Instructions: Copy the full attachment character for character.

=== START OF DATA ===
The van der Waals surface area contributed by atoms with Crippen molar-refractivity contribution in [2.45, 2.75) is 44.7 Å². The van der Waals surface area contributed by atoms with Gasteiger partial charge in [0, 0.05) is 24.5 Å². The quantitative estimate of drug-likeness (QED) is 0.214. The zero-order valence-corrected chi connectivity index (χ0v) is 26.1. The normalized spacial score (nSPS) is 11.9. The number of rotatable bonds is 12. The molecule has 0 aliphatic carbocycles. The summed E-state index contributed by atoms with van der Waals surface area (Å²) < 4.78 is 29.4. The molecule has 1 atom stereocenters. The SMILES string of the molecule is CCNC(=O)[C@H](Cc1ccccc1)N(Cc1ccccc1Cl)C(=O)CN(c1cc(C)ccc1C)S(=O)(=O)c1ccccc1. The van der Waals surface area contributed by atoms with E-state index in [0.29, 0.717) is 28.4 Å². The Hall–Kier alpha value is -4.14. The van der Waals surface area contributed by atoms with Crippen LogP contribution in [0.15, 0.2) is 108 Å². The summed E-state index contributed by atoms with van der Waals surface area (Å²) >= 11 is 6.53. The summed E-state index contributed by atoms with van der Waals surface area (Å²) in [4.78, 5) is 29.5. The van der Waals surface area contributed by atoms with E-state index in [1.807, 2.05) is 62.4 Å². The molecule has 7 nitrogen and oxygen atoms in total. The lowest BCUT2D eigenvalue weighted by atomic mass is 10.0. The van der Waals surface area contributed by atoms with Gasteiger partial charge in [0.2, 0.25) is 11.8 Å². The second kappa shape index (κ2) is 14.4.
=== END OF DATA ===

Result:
The van der Waals surface area contributed by atoms with Crippen molar-refractivity contribution in [2.45, 2.75) is 44.7 Å². The van der Waals surface area contributed by atoms with Gasteiger partial charge in [0, 0.05) is 24.5 Å². The quantitative estimate of drug-likeness (QED) is 0.214. The zero-order valence-corrected chi connectivity index (χ0v) is 26.1. The normalized spacial score (nSPS) is 11.9. The number of rotatable bonds is 12. The molecule has 0 aliphatic carbocycles. The summed E-state index contributed by atoms with van der Waals surface area (Å²) < 4.78 is 29.4. The molecule has 1 atom stereocenters. The SMILES string of the molecule is CCNC(=O)[C@H](Cc1ccccc1)N(Cc1ccccc1Cl)C(=O)CN(c1cc(C)ccc1C)S(=O)(=O)c1ccccc1. The van der Waals surface area contributed by atoms with E-state index in [0.29, 0.717) is 28.4 Å². The Hall–Kier alpha value is -4.14. The van der Waals surface area contributed by atoms with Crippen LogP contribution in [0.15, 0.2) is 108 Å². The summed E-state index contributed by atoms with van der Waals surface area (Å²) >= 11 is 6.53. The summed E-state index contributed by atoms with van der Waals surface area (Å²) in [4.78, 5) is 29.5. The van der Waals surface area contributed by atoms with E-state index in [1.807, 2.05) is 62.4 Å². The molecule has 7 nitrogen and oxygen atoms in total. The lowest BCUT2D eigenvalue weighted by atomic mass is 10.0. The van der Waals surface area contributed by atoms with Gasteiger partial charge in [0.2, 0.25) is 11.8 Å². The second kappa shape index (κ2) is 14.4.